New Frontiers for QAIS Math

New Frontiers for QAIS Math

During the recent Christmas break, fifteen QAIS students sacrificed some of their holiday time in order to attend a math competition in Beijing representing a major step forward for the school in the area of competitive math.

In November, QAIS dipped its toe into the waters of competitive math for the very first time in its history, when several dozen of our students participated in the “AMC 8” on our campus.  AMC 8 (American Math Competition) is a one-hour individual test of challenging math problems, designed for students in Grade 8 or below.

The trip during holiday in Beijing was an entirely different experience.  The Berkeley mini Math Tournament (BmMT), based in California, USA invited us to participate in their China tournament.  Though we are a small school, they were hoping we would be able to send one team of five students.  As it turns out, we sent three teams of students including a “junior” team comprised of PYP students.

PYP students Jimmy Li, Justin Gong, Tom Ham, Kevin Wang and Aaron Gao joined upper school students Alex Wang, Wanda Yuan, Kevin Pak, David Sun, Julia Shang, Nina Yua, Jonathan Yue, Bena Chen, Fiona Guo and Mark Qin as participants in the BmMT.  All of them showed tremendous initiative and enthusiasm for being willing to take time away from their holiday for a school event.  And not just any school event … a 7-hour, brain-twisting day of difficulty.

So what is the Berkeley mini Math Tournament and why did QAIS attend?  The staff of Berkeley mini Math are essentially some of the smartest math people in the world.  The organization is based out of the Silicon Valley area and is staffed by – excuse the term – Silicon-Valley ‘types’, frighteningly intelligent people … brilliant math minds.  They spend a lot of their time creating devilishly complex math questions.


Prior to the holiday, the QAIS math department held training sessions at QAIS, featuring BmMT questions.  The math teachers (and the students) quickly realized how complex and challenging the questions were and how much of a leap forward this was from AMC.  In fact, during the event, I asked a question during a Q and A session with one of the staff members, Professor Po-Shen Loh, a PhD in mathematics who teaches at Carnegie Mellon.  My question was simple: “Why are these questions so hard?” Especially compared to AMC.

His answer was that 100,000 students take the AMC tests … but only 1,000 participate in the BmMT.  Thus, it is supposed to attract the most elite talent with appropriately-designed questions for such minds.  He went on to say that it is challenging for the question-writers to not make them too hard.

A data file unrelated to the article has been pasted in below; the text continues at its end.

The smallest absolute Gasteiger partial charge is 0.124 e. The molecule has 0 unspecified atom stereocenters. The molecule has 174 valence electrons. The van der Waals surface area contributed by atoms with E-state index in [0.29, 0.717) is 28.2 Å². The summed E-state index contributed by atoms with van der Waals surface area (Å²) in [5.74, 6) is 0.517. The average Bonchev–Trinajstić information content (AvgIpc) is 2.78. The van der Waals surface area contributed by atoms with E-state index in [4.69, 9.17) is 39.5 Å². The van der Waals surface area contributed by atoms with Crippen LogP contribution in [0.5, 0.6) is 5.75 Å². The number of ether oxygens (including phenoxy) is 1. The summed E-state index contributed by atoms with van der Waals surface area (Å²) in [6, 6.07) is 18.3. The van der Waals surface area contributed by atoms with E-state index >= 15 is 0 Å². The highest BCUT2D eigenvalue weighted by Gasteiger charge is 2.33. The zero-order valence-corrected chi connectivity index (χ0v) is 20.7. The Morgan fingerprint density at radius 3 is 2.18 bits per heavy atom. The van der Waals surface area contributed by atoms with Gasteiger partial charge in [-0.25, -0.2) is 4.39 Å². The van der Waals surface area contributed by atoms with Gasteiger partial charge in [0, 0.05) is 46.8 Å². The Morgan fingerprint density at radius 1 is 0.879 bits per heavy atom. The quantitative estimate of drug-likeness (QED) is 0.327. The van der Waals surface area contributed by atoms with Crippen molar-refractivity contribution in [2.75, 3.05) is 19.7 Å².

So why put our students through this “trture”?  Answer: because it can be done.  Our fifteen students were among a total group of 520 and within that amount were students that were getting near-perfect scores!  How?  Talent and Effort.  These students have spent a lot of hours over the years practicing this type of challenging math, participating in events like this.  It’s a skill not only to execute the math but to discover, within the context of the situation, the math that needs to be done.   “Discovery” is a major factor in the success of a team.


On this trip QAIS students had their own discoveries, not only within the different areas of mathematics that challenged them but also about themselves and their peers.  They realized, maybe for the first time, that there is a world out there with elite math minds, people of their age.  And I hope our students realize and appreciate that they are the elite math minds of QAIS.  Seeing themselves in this light should give them more confidence to try challenging experiences, math or non-math related.    So, hopefully, that theme of ‘discovery’ continues for them throughout their years at QAIS.

Also, a word about China … one cannot go to Beijing without appreciating the enormity of the city and of the experience.  Though our students have been there before, some many times, we all soaked in some of the wonder of Beijing.   Furthermore, watching those hundreds of Chinese students, including ours, demonstrating their brainpower and willpower is symbolic of this great nation.

Finally, one must not forget that much of what they were required to do at this event was reliant on their understanding of a non-native language.   The ability of our students to do what they do – in second and third languages – is always an impressive thing to behold.   The entire faculty at QAIS, not just the math department, should feel pride in what happened this weekend.  You all give them the assistance that they need each day in acquiring and using language, which better allows them to express themselves in their areas of strength and passion.  We are seeing it on display more and more these days at QAIS … in the Black Box theatre, at Make X in Guangzhou and now with the Berkeley math group in Beijing.